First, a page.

Many of the people who have recently been discussing artificial intelligence fall into two groups: Those who are convinced we’ll soon be bowing down to robot overlords, and those who are sure AI will solve all of our problems.

AI is a polarising topic. In one recent survey, 46% of Brits and 43% of Americans admitted that they have “no idea what AI is all about.”

Artificial intelligence is about replicating what humans already do naturally, only in a computer system. This includes our decision processes, reasoning skills, cognitive processes, and ability to learn. This allows a program to do specific tasks and make decisions while using the same logic and reasoning that we would.

We’ve already been using AI for some time. If you’ve ever checked the weather with Siri, used the predictive search function with Google, or told Alexa to play a specific playlist, these are all examples of AI. Microsoft and Apple use AI to power their digital assistants like Cortana and Siri, Facebook uses it for photo tagging, targeted advertising, and curated news feeds, and Google’s search engine algorithm has long been dependent on artificial intelligence.

However, movies and media outlets have helped create a hype around AI, leading to fears that it will gain singularity (become “conscious”), eliminate jobs, and one day rule us all.

Will robots achieve singularity?

Singularity is the moment when AI will become more intelligent than humans. While the idea of robots becoming self-aware may seem scary, this is still a myth. The reason? We still don’t understand the wiring of the human brain. While Dr Arthur Toga from the University of California is currently working to map the human brain, this is still a long way off.

How can we teach robots to be human when we don’t yet understand what it is that makes us uniquely human? While the idea of robots becoming more intelligent than us makes for interesting discussions, it’s not something we’ll see in our lifetimes.

Will AI lead to job losses?

myths-of-ai-featuredWe’re continually hearing about how AI will steal our jobs, but what is the likelihood that we’ll all be unemployed in the future?

Technology has been “taking our jobs” for centuries. It’s easy to see why- these headlines play on our insecurities and fears and the sensationalism makes great copy. However, this doesn’t make it true.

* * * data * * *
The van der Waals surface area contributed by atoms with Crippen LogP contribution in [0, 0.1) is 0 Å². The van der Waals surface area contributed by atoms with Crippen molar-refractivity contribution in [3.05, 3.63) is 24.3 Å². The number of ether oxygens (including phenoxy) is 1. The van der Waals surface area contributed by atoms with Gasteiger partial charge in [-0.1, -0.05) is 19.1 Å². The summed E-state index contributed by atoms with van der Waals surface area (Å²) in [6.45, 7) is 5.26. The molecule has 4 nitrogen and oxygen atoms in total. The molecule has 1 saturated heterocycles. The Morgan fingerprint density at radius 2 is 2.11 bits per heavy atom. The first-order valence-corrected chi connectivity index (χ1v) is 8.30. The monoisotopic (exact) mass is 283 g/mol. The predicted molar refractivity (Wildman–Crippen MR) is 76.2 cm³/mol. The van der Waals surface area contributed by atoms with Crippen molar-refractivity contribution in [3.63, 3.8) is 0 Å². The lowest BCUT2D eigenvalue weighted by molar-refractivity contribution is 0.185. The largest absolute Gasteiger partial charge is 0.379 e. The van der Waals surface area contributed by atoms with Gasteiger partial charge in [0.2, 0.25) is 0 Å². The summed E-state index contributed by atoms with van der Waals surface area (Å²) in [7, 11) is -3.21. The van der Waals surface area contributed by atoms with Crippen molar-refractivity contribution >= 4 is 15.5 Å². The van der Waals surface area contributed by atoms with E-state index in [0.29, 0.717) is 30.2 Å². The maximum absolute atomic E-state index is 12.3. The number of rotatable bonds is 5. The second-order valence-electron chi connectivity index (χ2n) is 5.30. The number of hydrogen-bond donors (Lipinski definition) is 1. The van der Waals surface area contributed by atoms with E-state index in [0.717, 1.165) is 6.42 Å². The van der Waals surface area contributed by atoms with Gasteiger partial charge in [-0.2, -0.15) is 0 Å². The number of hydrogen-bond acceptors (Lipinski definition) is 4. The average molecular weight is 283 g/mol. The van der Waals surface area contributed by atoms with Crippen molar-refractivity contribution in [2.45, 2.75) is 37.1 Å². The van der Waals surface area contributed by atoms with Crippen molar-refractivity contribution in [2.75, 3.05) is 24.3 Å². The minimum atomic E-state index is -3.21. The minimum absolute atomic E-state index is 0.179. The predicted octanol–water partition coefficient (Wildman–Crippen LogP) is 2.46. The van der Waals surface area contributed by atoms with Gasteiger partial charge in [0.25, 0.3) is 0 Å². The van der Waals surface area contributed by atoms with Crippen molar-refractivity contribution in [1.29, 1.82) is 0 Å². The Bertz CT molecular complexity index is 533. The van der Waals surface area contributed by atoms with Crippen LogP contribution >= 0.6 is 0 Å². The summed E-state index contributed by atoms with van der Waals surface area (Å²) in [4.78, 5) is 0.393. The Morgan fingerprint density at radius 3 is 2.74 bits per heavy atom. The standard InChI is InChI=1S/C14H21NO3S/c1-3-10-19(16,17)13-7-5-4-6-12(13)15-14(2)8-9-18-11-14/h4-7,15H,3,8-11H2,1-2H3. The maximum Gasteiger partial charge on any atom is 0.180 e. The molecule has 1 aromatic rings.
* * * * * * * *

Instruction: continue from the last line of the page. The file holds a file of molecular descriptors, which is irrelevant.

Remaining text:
In 2015, Deloitte studied census data from 1871 to the present, analysing the effect of new technologies on employment. This study found that instead of destroying jobs, technology creates them. While it’s easy to focus on the jobs that technology has made redundant, many forget about the new jobs and industries that technology has created.

The study found that boring, dangerous, and hard jobs have declined. The number of people classified as agricultural labourers has fallen by 95% in Wales and England for example.

While jobs in manufacturing and agriculture have decreased, there has been a profound shift to education and caring professions, with a 909% rise in assistants and nursing auxiliaries over the last 20 years. In the past two decades, there was also a 580% increase in educational support and teaching assistants, and a 183% increase in youth, housing, community, and welfare workers.

The report also found that in some industries- such as professional services, education, and medicine, technology has increased both employment and productivity. This has likely been due to the accelerating pace of communication and easy access to information.
Realistically, technology (especially artificial intelligence) makes jobs more productive. Business owners and employees are time-poor, and AI allows businesses to add more value to their customers.

AI also frees up employees to do more important work. This is because it cuts down the amount of time people need to spend doing administrative tasks. That means more time for customer service, product creation, and business strategy and growth.

How AI will help Australian businesses

AI is already helping Australian businesses become more productive. Consider the courier industry for example. Remember how UPS spent hundreds of millions of dollars and a decade of research building an algorithm to calculate where the company’s trucks should turn? Courier companies can now use artificial intelligence for route optimisation.

This technology helps save both time and fuel, minimising time spent planning routes and maximising fleet capacity.

AI has also taken image recognition to a whole new level. Every six hours, an Australian dies of melanoma. But this is a highly survivable disease (up to 98%) when detected early. IBM’s Watson has partnered with MoleMap, the Melanoma Institute and the NSW Department of Health to identify skin cancer.

Doctors are usually able to identify melanomas around 65-70% of the time. However, Watson is already achieving an accurate identification rate of above 90%.

This technology can also be used for facial recognition, removing the need for keys and pin codes for security. The rail industry has also already begun investigating ways to use facial recognition technology instead of physical or electronic tickets, which would drastically reduce congestion during rush hour.

One of the reasons why there’s so much hype around AI? There is so much unknown about this technology, and it’s only in its infancy. What we do know is that AI gives us the tools to work more efficiently, increasing productivity and create jobs in new industries.

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